Mystery chip found inside talking iPod Shuffle's earphones
Controller chip - or covert IP protection part?
Discovery of an as-yet-unidentified chip inside a dissected pair of new iPod Shuffle earphones has sparked rumours that the control-less player can only be driven by Apple-approved cans.
The mystery chip's located underneath the controller's three buttons
The chip – which carries the marking “8A83E3” on its surface – is, according to online reports, located underneath one of the three in-line click buttons that control how users access and play music on the latest iPod Shuffle.
But why is discovery of the chip so significant? If the chip confirms to the player that the connected controller is authorised by Apple, it locks out other companies from selling bargain basement Shuffle-compatible earphones.
Ordinary headphones don’t work with the latest Shuffle, because they don’t have the in-line click system required to control the player.
However, that hasn’t stopped third-party firms, such as Scosche Industries, from developing alternative cans for the new Shuffle.
But the price of such goods could be affected if manufacturers first have to license authentication technology from Apple in order to make their cans work with the player.
Such a move wouldn't be without precedent: past iPods have contained authentication chips to prevent knock-off docks ripping off Apple technology. That might be good for the protection of the company's intellectual property rights, but it doesn't help punters whose old docks stop working fully when they're connected to a new iPod.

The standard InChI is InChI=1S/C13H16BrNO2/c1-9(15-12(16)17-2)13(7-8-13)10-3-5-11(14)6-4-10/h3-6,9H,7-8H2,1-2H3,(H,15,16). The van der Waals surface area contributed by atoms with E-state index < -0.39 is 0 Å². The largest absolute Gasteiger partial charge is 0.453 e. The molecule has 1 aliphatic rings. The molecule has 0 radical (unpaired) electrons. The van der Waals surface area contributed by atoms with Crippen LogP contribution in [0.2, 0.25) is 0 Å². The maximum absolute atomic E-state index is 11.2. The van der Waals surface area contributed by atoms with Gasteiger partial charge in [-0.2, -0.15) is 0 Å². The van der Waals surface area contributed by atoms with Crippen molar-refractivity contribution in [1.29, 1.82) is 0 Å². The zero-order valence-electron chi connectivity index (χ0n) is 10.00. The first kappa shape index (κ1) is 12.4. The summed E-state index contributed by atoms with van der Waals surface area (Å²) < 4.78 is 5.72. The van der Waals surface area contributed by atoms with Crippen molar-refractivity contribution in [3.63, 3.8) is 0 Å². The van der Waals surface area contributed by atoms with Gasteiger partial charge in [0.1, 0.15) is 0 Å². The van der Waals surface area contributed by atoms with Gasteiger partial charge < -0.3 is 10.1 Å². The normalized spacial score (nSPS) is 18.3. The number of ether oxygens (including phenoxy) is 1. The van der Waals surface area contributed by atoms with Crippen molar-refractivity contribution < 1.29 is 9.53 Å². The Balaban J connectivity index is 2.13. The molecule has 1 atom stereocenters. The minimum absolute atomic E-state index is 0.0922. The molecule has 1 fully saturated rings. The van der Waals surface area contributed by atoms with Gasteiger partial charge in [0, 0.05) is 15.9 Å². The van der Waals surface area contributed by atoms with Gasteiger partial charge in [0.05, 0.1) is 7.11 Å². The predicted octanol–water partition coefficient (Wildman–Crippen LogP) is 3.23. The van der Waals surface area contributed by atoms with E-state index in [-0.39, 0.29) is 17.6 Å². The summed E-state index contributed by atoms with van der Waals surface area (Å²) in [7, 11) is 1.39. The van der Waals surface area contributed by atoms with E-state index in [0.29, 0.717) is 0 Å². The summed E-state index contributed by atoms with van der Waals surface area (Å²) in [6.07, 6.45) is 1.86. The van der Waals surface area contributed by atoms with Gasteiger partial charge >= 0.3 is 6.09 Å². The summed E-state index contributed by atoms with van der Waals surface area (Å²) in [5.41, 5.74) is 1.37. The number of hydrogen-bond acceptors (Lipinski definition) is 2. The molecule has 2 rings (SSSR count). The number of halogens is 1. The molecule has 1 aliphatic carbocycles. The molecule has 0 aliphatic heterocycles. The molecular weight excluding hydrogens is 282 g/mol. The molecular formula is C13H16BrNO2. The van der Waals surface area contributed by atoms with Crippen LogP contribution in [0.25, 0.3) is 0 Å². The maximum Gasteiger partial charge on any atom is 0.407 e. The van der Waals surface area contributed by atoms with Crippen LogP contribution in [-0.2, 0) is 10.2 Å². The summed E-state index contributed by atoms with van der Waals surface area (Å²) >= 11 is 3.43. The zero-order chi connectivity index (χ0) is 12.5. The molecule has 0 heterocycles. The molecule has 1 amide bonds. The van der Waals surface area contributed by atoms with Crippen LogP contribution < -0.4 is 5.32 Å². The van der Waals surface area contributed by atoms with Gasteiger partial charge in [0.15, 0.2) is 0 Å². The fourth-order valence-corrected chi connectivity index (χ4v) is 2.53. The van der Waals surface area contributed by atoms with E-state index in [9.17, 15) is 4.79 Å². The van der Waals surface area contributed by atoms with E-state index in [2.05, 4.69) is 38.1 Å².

That said, it's entirely possible that the chip is simply there to ensure that in-line single-, double- and triple-clicks are signalled to the player. ®
Doctorow's FUD machine runs wild
Cory Doctorow and an EFF buddy concocted this and got it all over Boing Boing and from there most of the internet without even doing the bare minimum of investigation. Which they didn't do because they didn't want to find out there was nothing in their conspiracy theory before they had started the internet rolling on this.
Turns out it is just a controller chip for the buttons and you only have to apply for a license to use it in you product if you want the "designed for iPod" sticker on your product. There is no encryption involved so reverse engineering is fair game. Boing Boing are already well into disaster recovery mode (Doctorow is no where to be seen mind) and blaming everyone else for their lack of journalistic integrity. Which I guess is to be expected as they are just a bunch of bloggers and not proper journalists. Not like you guys. ;)
But don't feel too bad though. Half the internet has fallen for it. It will all be brushed under the carpet and forgotten about by tomorrow and nobody will mention it again. Then everyone will sit back and wait for the Copyleft Demagogue to issue another call to arms.
Apple has gone way beyond taking the piss.
Fanboys are now the beaten wife pathetically defending their husband:
"But he says he loves me!"
I'll just get my non-fruit-related MP3 player.
iLounge were right
It's a chip then, not a resistor and hence this iPod cannot be used with normal devices unless you pay extra for a special cable.
What a piece of junk.
If there is a chip, there must be some form of multiplexing going on because it will need some power. I suggest that common ground, left, right, power, and control signal. But there are tricks with variable DC offsets that could be applied, and it is possible to use one line for both power and control signal, but common ground would be easier.
Could this not be a new mechanism by which Jobs' mob will control the minds of their slaves?